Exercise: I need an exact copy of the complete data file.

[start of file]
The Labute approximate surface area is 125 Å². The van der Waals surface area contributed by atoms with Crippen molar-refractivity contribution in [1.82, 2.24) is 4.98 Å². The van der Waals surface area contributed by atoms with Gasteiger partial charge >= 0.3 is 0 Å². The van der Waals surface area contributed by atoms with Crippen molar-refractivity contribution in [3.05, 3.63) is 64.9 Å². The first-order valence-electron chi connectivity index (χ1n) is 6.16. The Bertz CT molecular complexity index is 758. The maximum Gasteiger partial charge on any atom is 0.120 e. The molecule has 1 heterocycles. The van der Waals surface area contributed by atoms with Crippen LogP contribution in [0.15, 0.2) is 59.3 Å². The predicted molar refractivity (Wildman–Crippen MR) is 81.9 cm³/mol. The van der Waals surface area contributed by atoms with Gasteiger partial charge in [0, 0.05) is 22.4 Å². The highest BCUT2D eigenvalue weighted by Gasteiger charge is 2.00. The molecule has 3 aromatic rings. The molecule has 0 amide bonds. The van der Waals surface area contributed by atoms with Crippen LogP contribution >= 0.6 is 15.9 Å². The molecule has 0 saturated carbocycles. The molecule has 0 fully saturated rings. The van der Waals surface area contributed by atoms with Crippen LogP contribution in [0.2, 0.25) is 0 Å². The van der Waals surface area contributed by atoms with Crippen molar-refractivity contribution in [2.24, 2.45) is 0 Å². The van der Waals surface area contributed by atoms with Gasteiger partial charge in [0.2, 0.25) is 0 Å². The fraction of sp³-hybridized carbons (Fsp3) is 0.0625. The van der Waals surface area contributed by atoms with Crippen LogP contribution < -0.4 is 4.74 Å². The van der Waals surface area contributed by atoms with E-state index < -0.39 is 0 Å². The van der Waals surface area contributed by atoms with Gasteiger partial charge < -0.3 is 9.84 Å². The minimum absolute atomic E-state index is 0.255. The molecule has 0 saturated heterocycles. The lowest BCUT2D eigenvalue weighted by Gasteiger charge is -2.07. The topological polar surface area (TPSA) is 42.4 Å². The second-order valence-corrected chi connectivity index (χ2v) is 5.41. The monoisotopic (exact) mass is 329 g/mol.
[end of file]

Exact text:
The Labute approximate surface area is 125 Å². The van der Waals surface area contributed by atoms with Crippen molar-refractivity contribution in [1.82, 2.24) is 4.98 Å². The van der Waals surface area contributed by atoms with Gasteiger partial charge >= 0.3 is 0 Å². The van der Waals surface area contributed by atoms with Crippen molar-refractivity contribution in [3.05, 3.63) is 64.9 Å². The first-order valence-electron chi connectivity index (χ1n) is 6.16. The Bertz CT molecular complexity index is 758. The maximum Gasteiger partial charge on any atom is 0.120 e. The molecule has 1 heterocycles. The van der Waals surface area contributed by atoms with Crippen LogP contribution in [0.15, 0.2) is 59.3 Å². The predicted molar refractivity (Wildman–Crippen MR) is 81.9 cm³/mol. The van der Waals surface area contributed by atoms with Gasteiger partial charge in [0, 0.05) is 22.4 Å². The highest BCUT2D eigenvalue weighted by Gasteiger charge is 2.00. The molecule has 3 aromatic rings. The molecule has 0 amide bonds. The van der Waals surface area contributed by atoms with Crippen LogP contribution >= 0.6 is 15.9 Å². The molecule has 0 saturated carbocycles. The molecule has 0 fully saturated rings. The van der Waals surface area contributed by atoms with Crippen LogP contribution in [0.2, 0.25) is 0 Å². The van der Waals surface area contributed by atoms with Crippen molar-refractivity contribution in [2.24, 2.45) is 0 Å². The van der Waals surface area contributed by atoms with Gasteiger partial charge in [0.2, 0.25) is 0 Å². The fraction of sp³-hybridized carbons (Fsp3) is 0.0625. The van der Waals surface area contributed by atoms with Crippen LogP contribution < -0.4 is 4.74 Å². The van der Waals surface area contributed by atoms with E-state index < -0.39 is 0 Å². The van der Waals surface area contributed by atoms with Gasteiger partial charge < -0.3 is 9.84 Å². The minimum absolute atomic E-state index is 0.255. The molecule has 0 saturated heterocycles. The lowest BCUT2D eigenvalue weighted by Gasteiger charge is -2.07. The topological polar surface area (TPSA) is 42.4 Å². The second-order valence-corrected chi connectivity index (χ2v) is 5.41. The monoisotopic (exact) mass is 329 g/mol.